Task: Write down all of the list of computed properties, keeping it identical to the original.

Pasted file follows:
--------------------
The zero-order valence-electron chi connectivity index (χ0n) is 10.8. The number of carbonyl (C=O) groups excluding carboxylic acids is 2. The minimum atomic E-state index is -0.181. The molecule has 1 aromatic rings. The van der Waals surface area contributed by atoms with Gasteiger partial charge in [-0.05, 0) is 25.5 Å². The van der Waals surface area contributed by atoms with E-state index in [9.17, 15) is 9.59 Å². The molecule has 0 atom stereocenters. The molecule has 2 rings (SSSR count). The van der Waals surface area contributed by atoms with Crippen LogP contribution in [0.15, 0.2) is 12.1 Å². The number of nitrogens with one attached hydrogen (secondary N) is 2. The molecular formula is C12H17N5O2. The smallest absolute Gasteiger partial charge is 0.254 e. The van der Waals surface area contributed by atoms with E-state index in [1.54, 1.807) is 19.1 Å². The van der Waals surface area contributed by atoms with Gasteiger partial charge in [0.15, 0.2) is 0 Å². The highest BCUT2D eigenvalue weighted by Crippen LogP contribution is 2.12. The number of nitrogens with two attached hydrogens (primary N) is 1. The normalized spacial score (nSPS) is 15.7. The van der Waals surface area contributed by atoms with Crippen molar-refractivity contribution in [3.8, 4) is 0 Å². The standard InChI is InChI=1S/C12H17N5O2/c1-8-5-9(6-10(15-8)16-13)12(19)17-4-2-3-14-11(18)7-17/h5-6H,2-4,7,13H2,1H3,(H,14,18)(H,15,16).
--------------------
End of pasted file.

The zero-order valence-electron chi connectivity index (χ0n) is 10.8. The number of carbonyl (C=O) groups excluding carboxylic acids is 2. The minimum atomic E-state index is -0.181. The molecule has 1 aromatic rings. The van der Waals surface area contributed by atoms with Gasteiger partial charge in [-0.05, 0) is 25.5 Å². The van der Waals surface area contributed by atoms with E-state index in [9.17, 15) is 9.59 Å². The molecule has 0 atom stereocenters. The molecule has 2 rings (SSSR count). The van der Waals surface area contributed by atoms with Crippen LogP contribution in [0.15, 0.2) is 12.1 Å². The number of nitrogens with one attached hydrogen (secondary N) is 2. The molecular formula is C12H17N5O2. The smallest absolute Gasteiger partial charge is 0.254 e. The van der Waals surface area contributed by atoms with E-state index in [1.54, 1.807) is 19.1 Å². The van der Waals surface area contributed by atoms with Gasteiger partial charge in [0.15, 0.2) is 0 Å². The highest BCUT2D eigenvalue weighted by Crippen LogP contribution is 2.12. The number of nitrogens with two attached hydrogens (primary N) is 1. The normalized spacial score (nSPS) is 15.7. The van der Waals surface area contributed by atoms with Crippen molar-refractivity contribution in [3.8, 4) is 0 Å². The standard InChI is InChI=1S/C12H17N5O2/c1-8-5-9(6-10(15-8)16-13)12(19)17-4-2-3-14-11(18)7-17/h5-6H,2-4,7,13H2,1H3,(H,14,18)(H,15,16).